Communications

Day 7 Saturday, Sept 12 @ 09:28 40.20 N, 130.31 W

Glenn is experiencing challenges with his communications systems which means that his updates via email have been sparse. We are working on helping him sort out the issues and hopefully he will be able to provide regular updates soon.

He has a handheld GPS device on board which, when working, gives his latest position. Click here to see Glenn’s position on a map or visit the WHERE IS GLENN NOW? section of the home page.

The square miles of smoke in the image above totals 963,269. That estimate has been computed using the measurement tool within the NASA Worldview application. Credits: NASA Worldview

Visit the Earth Nullschool website to see an animated weather map.

On-board communications

Communication is a very important element of all my voyages. The first voyage in 1997 in our 26 foot Haida Sannu II started with a single-handed leg of 4500 nautical miles to the Marquesas. My only form of communication was a VHF radio with visual range of about 20 nautical miles. I spoke with one ship – the USS Force 6. After several attempts to connect and being buzzed by a helicopter from the Force 6, which I could only just see on the distant horizon, the captain came on the air and kindly relayed a phone message to MaryLou back in Victoria. She was at work and through a land line at her desk she received this surprise message from the captain who reported my position and that all was well. She didn’t hear from me again for four weeks when I arrived in Nuku Hiva when I rowed ashore and used a landline. That experience set the scene for future voyages. I definitely needed a better way to communicate with home if I was going to be away for long periods of time. Ham radio was my choice.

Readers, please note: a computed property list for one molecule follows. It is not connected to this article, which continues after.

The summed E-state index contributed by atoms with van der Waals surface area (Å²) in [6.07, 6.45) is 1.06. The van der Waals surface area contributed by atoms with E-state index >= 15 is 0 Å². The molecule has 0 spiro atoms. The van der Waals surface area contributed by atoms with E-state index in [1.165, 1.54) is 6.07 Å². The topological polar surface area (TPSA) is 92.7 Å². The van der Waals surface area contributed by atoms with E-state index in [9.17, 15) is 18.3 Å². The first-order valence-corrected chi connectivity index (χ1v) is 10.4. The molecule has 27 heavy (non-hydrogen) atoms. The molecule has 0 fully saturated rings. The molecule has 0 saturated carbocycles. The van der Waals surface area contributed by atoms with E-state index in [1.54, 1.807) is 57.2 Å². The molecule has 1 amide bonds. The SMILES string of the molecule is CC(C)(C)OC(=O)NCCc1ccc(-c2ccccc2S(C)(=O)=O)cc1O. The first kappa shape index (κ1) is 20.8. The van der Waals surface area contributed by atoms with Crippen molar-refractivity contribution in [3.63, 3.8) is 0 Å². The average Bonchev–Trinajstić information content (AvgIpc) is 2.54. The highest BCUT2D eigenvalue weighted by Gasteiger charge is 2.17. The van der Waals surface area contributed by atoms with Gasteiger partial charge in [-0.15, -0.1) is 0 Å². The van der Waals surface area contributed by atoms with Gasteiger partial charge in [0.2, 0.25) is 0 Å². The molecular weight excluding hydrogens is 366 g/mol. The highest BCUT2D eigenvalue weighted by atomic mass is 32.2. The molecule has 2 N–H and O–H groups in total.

The initial outlay for the radio and installation communication was inexpensive and I could send and receive email through a program known as Winlink to anyone in the world. For my upcoming voyage I am still using ham radio with an upgraded Winlink connection. The upgrade required a password and online reregistration. Although this should have been very simple, it has proved to be beyond my technical skills. My daughter Claire kindly volunteered to come to my rescue. We spent several hours changing passwords and trying to go from one screen to the next and used several “help” options. In the end I called my ham instructor Ron for help. He is one of those people you have on speed dial. He waded in with that keen analytical mind and after many sessions on the phone and me going back and forth to the boat we called upon Loring Kutchins, a fellow ham operator and with his experience the problem is very close to being solved. This small glitch has caused a delay in my planned departure. It’s important for me to feel confident my radio works before I leave.

I motored around to the Oak Bay marina and topped up my fuel tanks yesterday. I will have 45 gallons of diesel on board, 35 in my main tank and two five gallon jerry cans. I also filled up my water tanks the other day and after I noticed my bilge pump coming on every half hour or so and realized I had a leak. This will require me to open up the two settees on either of the main saloon and see what I can find. All this takes time and makes it a little difficult to answer that so often asked question on the wharf “When is departure day Glenn?” My usual reply is, “When I’m ready”. Tomorrow is our 38th wedding anniversary so I won’t be leaving tomorrow!

My 12 dozen eggs arrive Friday, so not till I get those either.  But probably early next week provided there are no more surprises. Stay tuned.

Cheers, Glenn     

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